Worried about cloud innovations that make it easier for customers to self-serve their IT needs? The abundance of cheap tech goods available from super stores at prices lower than what even you can source them?
You’re hardly alone. Partners nationwide have fretted over the rise of the “self-service” business for years. The VAR Guy sat down with Seth Robinson, Senior Director, Technology Analysis at CompTIA, to get some insight to how small business owners can benefit from engaging a channel partner early on. Here’s what we learned.
It starts small
Self-serve IT begins with the basics. It includes all of the computers, printers, scanners and routers customers buy on their own without partner intervention or assistance. The amount purchased this way may surprise you. According to a 2015 report from CompTIA, “Enabling SMBs With Technology,” many of these customers make their technology purchases either from an online retailer or a local brick-and-mortar store. In fact, only a third of technology purchases from businesses with 10–99 employees go through an IT solution provider, VAR or tech consultant. The smaller the company, the greater the tendency toward do-it-yourself (DIY) IT; companies with under 10 employees only purchase 16 percent of their IT needs through the channel.
But as Robinson notes, it is becoming riskier and more difficult for businesses to maintain DIY IT in the long-term as technology becomes an ever-growing part of business and sales operations. IT infrastructure is no longer just about setting up a minimal viable architecture, but now encompasses how operations interact further up the stack. Companies are turning to software-as-a-service (SaaS) applications they can get from the cloud for basic line-of-business (LOB) systems for functions related to accounting, human resources or marketing.
The problem with piecemealing
Making these systems work together to produce business intelligence (BI) and actionable data requires a level of technical savvy many business owners know they do not possess. It’s at this point they typically turn to a professional for system integration. Unfortunately, because their IT infrastructure has been piecemealed and running in separate silos, it can be more difficult (and more expensive) to create one cohesive environment than if it had been architected that way from the beginning using APIs to tie together data from different departments.
The study reveals that many of these self-service customers actually want your support. This is especially true when it comes to higher value services devoted to business analytics, security and business continuity. Your best opportunities, in other words, are tied to providing customers deeper insights and more peace of mind. According to the report, 42 percent of those polled cited data management as a top technology concern, and an equal number said IT security was a high priority.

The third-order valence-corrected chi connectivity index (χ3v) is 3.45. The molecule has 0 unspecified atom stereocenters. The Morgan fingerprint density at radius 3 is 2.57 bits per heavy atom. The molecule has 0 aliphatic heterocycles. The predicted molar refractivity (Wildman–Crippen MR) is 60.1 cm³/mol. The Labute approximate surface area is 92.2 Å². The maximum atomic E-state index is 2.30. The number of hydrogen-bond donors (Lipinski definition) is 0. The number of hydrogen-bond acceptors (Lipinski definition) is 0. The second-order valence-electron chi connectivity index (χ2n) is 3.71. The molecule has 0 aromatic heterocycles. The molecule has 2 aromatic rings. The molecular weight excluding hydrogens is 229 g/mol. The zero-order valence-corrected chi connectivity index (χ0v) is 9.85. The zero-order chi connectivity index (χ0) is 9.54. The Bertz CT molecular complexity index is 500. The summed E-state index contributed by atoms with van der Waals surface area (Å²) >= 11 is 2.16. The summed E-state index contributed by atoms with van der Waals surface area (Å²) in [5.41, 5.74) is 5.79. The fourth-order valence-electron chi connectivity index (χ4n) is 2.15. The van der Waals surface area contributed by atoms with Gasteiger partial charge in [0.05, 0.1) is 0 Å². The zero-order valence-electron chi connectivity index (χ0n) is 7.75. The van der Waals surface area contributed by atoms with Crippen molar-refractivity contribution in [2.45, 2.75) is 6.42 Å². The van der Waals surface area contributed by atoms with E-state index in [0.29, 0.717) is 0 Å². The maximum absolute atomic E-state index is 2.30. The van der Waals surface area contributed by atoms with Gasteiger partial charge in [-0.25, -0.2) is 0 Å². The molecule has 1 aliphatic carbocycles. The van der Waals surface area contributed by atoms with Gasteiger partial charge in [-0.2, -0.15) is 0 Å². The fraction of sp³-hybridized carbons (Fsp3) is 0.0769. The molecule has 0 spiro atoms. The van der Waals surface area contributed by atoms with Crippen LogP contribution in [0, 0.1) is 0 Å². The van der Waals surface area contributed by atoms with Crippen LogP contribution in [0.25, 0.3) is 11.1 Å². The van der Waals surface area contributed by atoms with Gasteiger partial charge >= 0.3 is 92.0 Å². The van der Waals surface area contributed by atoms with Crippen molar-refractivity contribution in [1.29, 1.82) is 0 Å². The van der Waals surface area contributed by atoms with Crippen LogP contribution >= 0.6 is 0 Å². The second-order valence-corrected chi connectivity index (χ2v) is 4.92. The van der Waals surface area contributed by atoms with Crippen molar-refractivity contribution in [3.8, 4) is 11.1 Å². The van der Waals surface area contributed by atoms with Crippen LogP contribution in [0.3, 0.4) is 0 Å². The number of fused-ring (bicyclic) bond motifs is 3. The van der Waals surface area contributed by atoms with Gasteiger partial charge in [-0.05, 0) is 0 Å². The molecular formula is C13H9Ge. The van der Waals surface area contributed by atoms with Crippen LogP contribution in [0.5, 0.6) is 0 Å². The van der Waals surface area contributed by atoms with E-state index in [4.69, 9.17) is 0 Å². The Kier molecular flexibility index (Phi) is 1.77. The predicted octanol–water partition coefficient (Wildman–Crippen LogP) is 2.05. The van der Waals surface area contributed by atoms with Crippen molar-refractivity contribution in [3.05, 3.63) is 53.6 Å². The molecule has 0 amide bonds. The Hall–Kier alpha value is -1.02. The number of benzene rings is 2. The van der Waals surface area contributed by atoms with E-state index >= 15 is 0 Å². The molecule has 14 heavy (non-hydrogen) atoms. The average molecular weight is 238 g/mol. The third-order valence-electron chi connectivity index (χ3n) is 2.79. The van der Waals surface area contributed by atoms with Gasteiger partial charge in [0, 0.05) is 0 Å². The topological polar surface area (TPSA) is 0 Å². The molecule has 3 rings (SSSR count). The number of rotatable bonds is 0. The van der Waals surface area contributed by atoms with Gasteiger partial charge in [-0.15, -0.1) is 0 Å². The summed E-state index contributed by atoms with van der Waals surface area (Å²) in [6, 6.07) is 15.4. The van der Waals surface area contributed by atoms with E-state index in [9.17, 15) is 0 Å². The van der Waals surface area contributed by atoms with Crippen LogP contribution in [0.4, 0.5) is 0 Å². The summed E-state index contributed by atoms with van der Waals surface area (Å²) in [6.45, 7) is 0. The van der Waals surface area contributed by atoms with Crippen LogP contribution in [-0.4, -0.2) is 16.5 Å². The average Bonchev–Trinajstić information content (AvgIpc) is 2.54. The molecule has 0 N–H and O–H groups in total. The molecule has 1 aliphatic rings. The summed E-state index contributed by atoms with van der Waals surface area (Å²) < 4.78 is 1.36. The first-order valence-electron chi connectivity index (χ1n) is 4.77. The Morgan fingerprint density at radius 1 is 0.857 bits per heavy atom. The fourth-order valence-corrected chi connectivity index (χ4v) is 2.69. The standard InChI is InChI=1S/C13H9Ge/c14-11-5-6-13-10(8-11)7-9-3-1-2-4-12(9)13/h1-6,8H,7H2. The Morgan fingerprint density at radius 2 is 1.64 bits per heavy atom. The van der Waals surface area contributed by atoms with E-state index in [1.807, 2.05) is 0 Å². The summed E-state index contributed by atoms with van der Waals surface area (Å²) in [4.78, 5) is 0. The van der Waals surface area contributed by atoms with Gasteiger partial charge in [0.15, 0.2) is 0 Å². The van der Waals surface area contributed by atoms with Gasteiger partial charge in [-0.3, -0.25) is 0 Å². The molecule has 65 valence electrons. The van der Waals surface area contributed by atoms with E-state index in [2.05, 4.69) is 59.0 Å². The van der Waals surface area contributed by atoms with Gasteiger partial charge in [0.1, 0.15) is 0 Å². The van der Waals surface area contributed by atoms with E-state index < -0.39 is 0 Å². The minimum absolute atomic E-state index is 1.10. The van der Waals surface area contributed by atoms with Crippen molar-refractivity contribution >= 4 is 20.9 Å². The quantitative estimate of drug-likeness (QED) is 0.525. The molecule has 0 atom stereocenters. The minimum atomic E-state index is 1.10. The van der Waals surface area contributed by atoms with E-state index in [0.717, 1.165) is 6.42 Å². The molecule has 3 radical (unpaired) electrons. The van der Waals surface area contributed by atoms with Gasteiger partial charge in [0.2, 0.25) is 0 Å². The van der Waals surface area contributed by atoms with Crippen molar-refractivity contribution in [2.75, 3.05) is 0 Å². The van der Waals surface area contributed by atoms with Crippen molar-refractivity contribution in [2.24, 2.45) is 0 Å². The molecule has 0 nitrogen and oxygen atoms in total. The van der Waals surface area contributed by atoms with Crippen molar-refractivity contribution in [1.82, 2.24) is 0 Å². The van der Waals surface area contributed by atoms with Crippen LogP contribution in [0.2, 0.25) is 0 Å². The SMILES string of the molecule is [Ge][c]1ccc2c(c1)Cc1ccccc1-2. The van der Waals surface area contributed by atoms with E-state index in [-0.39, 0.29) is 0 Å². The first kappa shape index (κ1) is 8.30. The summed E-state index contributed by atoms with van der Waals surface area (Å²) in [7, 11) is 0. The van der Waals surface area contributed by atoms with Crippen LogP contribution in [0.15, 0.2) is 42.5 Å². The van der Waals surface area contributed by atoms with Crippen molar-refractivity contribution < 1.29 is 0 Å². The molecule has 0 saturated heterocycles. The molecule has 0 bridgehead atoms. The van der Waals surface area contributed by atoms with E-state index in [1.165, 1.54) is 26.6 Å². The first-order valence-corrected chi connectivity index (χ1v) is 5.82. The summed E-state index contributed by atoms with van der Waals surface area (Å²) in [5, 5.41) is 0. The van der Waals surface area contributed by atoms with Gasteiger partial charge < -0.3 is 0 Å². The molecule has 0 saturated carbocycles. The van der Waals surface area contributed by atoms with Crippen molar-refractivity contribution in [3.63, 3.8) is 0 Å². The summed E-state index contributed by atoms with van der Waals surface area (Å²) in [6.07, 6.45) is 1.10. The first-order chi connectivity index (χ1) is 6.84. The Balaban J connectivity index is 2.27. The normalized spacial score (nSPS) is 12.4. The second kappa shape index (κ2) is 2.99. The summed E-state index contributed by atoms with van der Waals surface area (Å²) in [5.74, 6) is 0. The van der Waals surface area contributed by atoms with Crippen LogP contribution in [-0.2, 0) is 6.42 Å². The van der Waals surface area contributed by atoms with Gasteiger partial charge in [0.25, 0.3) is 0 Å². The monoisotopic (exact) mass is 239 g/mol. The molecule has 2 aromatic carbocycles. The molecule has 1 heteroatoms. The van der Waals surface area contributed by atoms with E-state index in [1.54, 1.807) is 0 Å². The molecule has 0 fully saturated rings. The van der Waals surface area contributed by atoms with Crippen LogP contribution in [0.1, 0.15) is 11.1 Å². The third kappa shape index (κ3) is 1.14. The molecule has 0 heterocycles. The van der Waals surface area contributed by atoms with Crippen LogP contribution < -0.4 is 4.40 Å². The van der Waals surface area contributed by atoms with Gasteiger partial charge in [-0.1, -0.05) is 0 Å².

What they don’t know about cybersecurity can definitely hurt them
The biggest risk SMBs face with self-service IT is security. Robinson points out that some business owners don’t realize the blanket term “security” actually refers to multiple areas of risk. They see security as safeguarding their business operations from interruption by a hacker or bad actor. While data security is part of what is at risk with DIY tech, today’s complex regulatory and technological environments mean companies have to worry about privacy and compliance, too.
These are the truly tricky waters that small business owners may not be equipped to navigate. As the recent standoff between Apple and the FBI shows, there are still a lot of gray areas when it comes to privacy. Someone running an SMB probably isn’t on the front lines of those discussions, but their customers and partners will still expect their data to be protected according to the latest regulations. And once a business begins utilizing the cloud, compliance becomes a critical area of security concern as data begins to cross state lines. The different industry-specific regulations regarding what can be kept on the public cloud, what can stay on the private cloud and what must be housed on-premises can be vastly complex.
IT isn’t optional
Robinson compares IT to more traditionally outsourced functions such as insurance, accounting or legal that should be considered part of the cost of doing business instead of a one-time transaction. “I think about the discussion being one of technology as a vital, necessary piece of the business instead of a nice-to-have,” says Seth Robinson, Senior Director, Technology Analysis at CompTIA.
IT spend for SMBs is no longer about just buying a new server or a new software license. It’s about regular, ongoing investments in security and infrastructure that will safeguard data and ensure uninterrupted operations in today’s environment.
IT specialists need to up their game
IT, says Robinson, is no longer just about the technology. Where channel partners can prove their value best is in providing knowledge that marries business expertise with technological tools to help SMBs reach their objectives. A third party IT solutions provider should be equally familiar with the regulatory environment and individual customers’ processes and goals as they are with technology. “A channel partner has to bring all of that to the table together and make sure that the business needs are being met as quickly and as efficiently as possible, but also that the business is being secured and all the pieces are working together.”
The challenge for companies with limited resources is making the decision to invest in IT as a fundamental piece of business success. VARs, solution providers, system integrators and MSPs may not face as much of an uphill battle here as they might think.